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Quotes about utterance

In Nineveh.

As he of Joppa sought to 'scape
The utterance of the given word,
And dared to get him from the Lord
In a ship down to Tarshish, — know
Thou canst not any burden throw
That was ordained for thee to bear
Though faith may make it light as air.
Though thou within the dust may rave,
Within the dust may rave and curse
Thy being and the universe,
He sends His lightnings still abroad,
Yet plants for thee the shadowy gourd,
And comes so near He leaves a trace
Of beauty on thy bitter face.
Thou canst not lose thyself: thou art
The given word; its utterance too
Is in all thou dost dream and do:
All men must hear it, hearing thee:
Thou canst not 'scape the prophecy
Of thy life here, howe'er thou rave

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Yesterday, To-day, and For Ever: Book IV. - The Creation of Angels and of Men

O tears, ye rivulets that flow profuse
Forth from the fountains of perennial love,
Love, sympathy, and sorrow, those pure springs
Welling in secret up from lower depths
Than couch beneath the everlasting hills:
Ye showers that from the cloud of mercy fall
In drops of tender grief, - you I invoke,
For in your gentleness there lies a spell
Mightier than arms or bolted chains of iron.
When floating by the reedy banks of Nile
A babe of more than human beauty wept,
Were not the innocent dews upon its cheeks
A link in God's great counsels? Who knows not
The loves of David and young Jonathan,
When in unwitting rivalry of hearts
The son of Jesse won a nobler wreath
Than garlands pluck'd in war and dipp'd in blood?
And haply she, who wash'd her Saviour's feet
With the soft silent rain of penitence,
And wiped them with her tangled tresses, gave

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An utterance can have Intentionality, just as a belief has Intentionality, but whereas the Intentionality of the belief is intrinsic the Intentionality of the utterance is derived.

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Baby, the Divine Form

Behold the effulgent form of divinity
in the soft figure of a child,
which is endowed with pure,
white and beautiful teeth.

Verily in the mortal world,
the child forms heavenly bliss,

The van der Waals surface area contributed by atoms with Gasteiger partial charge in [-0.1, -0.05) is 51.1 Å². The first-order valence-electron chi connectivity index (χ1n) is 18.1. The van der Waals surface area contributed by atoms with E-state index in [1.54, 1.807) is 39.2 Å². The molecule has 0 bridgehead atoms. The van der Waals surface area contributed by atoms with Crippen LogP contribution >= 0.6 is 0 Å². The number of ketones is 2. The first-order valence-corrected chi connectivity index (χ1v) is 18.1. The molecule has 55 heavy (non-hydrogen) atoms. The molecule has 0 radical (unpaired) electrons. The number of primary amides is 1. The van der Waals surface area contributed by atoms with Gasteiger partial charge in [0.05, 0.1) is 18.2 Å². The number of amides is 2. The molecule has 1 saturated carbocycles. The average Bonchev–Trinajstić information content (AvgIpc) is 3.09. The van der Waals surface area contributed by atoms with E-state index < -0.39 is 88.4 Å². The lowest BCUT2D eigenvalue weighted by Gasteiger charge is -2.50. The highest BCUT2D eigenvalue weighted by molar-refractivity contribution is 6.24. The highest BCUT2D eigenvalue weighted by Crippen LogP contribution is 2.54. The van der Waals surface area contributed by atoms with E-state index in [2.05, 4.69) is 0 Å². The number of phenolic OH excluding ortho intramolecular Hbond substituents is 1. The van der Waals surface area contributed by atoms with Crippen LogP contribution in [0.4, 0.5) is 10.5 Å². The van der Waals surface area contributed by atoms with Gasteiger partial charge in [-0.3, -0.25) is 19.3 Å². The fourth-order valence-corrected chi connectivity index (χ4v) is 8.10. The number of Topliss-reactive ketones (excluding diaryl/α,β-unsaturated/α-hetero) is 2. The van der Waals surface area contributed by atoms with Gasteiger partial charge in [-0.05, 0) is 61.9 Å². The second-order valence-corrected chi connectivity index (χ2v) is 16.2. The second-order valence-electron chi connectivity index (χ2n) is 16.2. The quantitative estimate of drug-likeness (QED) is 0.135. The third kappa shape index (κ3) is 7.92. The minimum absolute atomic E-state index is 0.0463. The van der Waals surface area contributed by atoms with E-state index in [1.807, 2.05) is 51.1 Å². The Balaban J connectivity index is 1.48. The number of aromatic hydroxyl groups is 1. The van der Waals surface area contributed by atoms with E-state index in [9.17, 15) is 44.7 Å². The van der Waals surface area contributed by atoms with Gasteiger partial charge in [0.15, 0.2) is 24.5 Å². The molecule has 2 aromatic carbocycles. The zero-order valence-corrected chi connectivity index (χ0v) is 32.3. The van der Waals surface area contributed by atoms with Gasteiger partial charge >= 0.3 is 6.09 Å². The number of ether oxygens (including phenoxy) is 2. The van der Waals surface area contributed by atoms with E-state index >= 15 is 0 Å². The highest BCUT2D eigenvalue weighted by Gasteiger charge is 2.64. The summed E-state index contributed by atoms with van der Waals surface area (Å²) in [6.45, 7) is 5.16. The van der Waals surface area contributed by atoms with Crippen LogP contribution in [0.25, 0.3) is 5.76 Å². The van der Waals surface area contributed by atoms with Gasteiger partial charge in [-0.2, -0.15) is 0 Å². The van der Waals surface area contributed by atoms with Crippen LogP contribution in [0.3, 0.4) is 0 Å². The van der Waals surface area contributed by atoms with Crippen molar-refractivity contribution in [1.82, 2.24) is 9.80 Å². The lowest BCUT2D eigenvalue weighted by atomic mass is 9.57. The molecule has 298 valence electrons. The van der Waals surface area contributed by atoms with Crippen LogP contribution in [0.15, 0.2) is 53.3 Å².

the fruit of conjugal figures.
In the lucid river of child’s body,
overflows the cheerfulness
of lovely love-creepers.

Sweet smile of the child is splendid
having indistinct utterance of syllables
and so an object of ever-remembrance.
In the lovely lips shine delicacy and lucidity.

Sarasvati, the Goddess of Speech,
spreads her nectareous jingling,
graceful, faultless and rich.

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The Drum

O the drum!
There is some
Intonation in thy grum
Monotony of utterance that strikes the spirit dumb,
As we hear
Through the clear
And unclouded atmosphere,
Thy palpitating syllables roll in upon the car!

There's a part
Of the art
Of thy music-throbbing heart
That thrills a something in us that awakens with a start,
And in rhyme
With the chime
And exactitude of time,
Goes marching on to glory to thy melody sublime.

And the guest
Of the breast

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Bad Writing

the sentence & the paragraph had agreed upon meeting at dawn
out in the middle of the page
as the reflection off the fine silver pen being lifted by the human hand in the sky
shone off the bright white recycled paper
there stood one strong paragraph,
which
was armed with clever words, quirky verbs & quiet frankly,
a whole slew of other sentences
who may or may not be brought into the fray
with this
vigilante,
who stood a good distance away from the paragraph
with its shadow blotting out part of the page-
the sentence was tight